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Looking Back, Gourmet Guru Celebrates 20th Anniversary

Carol Ortenberg

In 1996, high on a hill, was a lonely goatherd who couldn’t find a way to distribute his goat cheese. Frustrated with the natural and organic sales and marketing system, the herder — Jeff Lichtenstein — decided to move back to New York City and start his own distributorship. He borrowed $10,000, bought a truck, a cooler, and a computer and was off to start Gourmet Guru distributors.


Jeff Lichtenstein and his wife Kim

Now it’s 20 years later, and Lichtenstein has watched the industry completely evolve — from the inside. During his tenure the company has launched brands such as Applegate Farms and Fage Yogurt and has grown to be a vertically integrated sales, marketing and logistics company now covering territory from Washington, D.C. to Maine.

In this interview with Project NOSH, Lichtenstein, celebrating his 20th anniversary, provides his candid thoughts about what he’s witnessed in the industry over the past 20 years, what he’s proud of as he celebrates, and where he sees the industry moving.

We’ve condensed the interview into a question-and-answer format and edited for clarity and length.

Why did you decide to start Gourmet Guru?
It was [for] pretty altruistic reasons, I felt like there was a big void in healthy and organic options on the shelf. I especially was inspired by visiting farmers’ markets in northern California and realized that wasn’t a lot of healthy stuff available in the Northeast.

Our mission statement is “helping make the world a better place to eat naturally” and those are the reasons we started the company and still very much what drives us today.

How do you think the industry has evolved since 1996?
It’s obviously exploded, in a good way, in terms of the options across all categories.

The industry did change a lot post great-recession, in terms of a lot of money people getting into the space. I think we, along with many other folks, got into the industry for altruistic reasons, but a lot of the money folks got into it because times were tough in the finance world. And now, some [brands] stretch the definition of natural and that’s something that really needs defining. The good news is, there are also a lot of really good folks from the finance world that got into it as well.

9/11 was another transcending time of course, really accelerating the local movement as importing became more difficult and nesting so much more prevalent. We focused a lot more on local and giving back to the community ourselves after that dark day.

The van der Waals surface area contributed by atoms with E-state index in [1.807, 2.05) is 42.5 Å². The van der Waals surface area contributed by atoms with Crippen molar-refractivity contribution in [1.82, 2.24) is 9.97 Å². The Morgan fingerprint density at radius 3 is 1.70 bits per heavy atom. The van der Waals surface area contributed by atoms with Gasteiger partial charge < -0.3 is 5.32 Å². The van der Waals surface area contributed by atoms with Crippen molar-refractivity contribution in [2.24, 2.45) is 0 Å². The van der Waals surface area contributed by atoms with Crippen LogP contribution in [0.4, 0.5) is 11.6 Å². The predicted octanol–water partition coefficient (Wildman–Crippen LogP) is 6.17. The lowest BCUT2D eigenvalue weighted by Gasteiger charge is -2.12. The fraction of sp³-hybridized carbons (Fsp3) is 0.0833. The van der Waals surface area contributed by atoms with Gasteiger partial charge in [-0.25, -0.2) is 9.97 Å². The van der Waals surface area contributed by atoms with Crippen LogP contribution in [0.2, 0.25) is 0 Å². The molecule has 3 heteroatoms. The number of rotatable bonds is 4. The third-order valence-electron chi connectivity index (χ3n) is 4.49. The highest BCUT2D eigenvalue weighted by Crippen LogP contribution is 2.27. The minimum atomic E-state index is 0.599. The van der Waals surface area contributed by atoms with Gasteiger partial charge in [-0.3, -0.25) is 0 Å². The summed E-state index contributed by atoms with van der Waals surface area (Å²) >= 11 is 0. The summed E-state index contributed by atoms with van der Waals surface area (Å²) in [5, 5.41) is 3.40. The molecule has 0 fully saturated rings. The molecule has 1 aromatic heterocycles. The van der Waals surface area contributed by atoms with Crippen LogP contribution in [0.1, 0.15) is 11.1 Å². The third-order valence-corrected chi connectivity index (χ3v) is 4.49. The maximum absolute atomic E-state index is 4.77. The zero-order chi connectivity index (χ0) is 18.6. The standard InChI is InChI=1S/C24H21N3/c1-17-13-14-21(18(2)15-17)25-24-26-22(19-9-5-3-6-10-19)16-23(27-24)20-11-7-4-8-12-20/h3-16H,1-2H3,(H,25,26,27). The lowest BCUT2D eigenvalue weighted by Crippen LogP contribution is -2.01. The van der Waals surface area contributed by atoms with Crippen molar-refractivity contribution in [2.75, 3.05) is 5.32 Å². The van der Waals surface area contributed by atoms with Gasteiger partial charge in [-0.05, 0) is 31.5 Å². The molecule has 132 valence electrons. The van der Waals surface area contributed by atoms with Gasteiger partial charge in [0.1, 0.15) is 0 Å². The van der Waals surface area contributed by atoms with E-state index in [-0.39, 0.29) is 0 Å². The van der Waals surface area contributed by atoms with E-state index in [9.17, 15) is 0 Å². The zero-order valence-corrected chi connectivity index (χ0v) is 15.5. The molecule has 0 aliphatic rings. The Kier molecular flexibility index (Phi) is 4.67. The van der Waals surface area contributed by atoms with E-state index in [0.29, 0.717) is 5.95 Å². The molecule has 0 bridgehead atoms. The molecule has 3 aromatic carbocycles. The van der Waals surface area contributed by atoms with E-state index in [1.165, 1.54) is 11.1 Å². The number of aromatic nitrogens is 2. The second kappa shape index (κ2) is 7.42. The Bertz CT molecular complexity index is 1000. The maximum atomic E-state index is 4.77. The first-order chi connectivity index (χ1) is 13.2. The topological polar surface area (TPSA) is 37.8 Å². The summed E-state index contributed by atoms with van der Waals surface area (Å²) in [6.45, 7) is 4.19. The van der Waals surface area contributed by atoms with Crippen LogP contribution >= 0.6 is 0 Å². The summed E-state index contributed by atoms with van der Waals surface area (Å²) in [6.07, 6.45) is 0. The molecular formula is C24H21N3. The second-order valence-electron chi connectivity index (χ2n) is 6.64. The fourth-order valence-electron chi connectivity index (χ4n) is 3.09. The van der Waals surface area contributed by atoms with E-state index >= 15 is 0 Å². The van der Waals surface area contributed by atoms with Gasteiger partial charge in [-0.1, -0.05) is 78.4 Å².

How do you think consumers have changed over the past 20 years?
I think that they’re certainly a lot more avid label readers. When I started the business people paid more attention to how often they changed their oil rather than what they put into their bodies. But that’s changing, especially with social media (which has given access to more information) and general awareness. Folks are paying more attention and asking more questions.

You helped launch Fage yogurt, can you talk about that experience?
Fage I found when I was first driving the truck in 1998. The owner of a store that was flying it into the States, and was the first store bringing it in, asked me if I wanted to distribute it. And I said ‘how can this sell? It’s so perishable and it’s being flown in, it doesn’t seem practical.’ But we tried it and we actually threw out more then we sold for the first six months. Proof of concept takes time. We really had to do demos and grassroots support to get the word out.

I think people just got more passionate about making an investment in themselves and just realized you have to pay a little bit more for something that’s better. We all had to stick with it because most of the people were just shopping for price, and quality was a distant priority for most people.

Where do you hope the industry will be in 20 years?
I just hope the bar of integrity is going to continue to be raised in terms of transparency in business and the food chain. Which I’m sure it will as I only see things improving there.

No one knows what natural means now. For better or for worse, we’re going to need the government to help out with this like they did with organic. How can you define what it is if you don’t know what the definition is.

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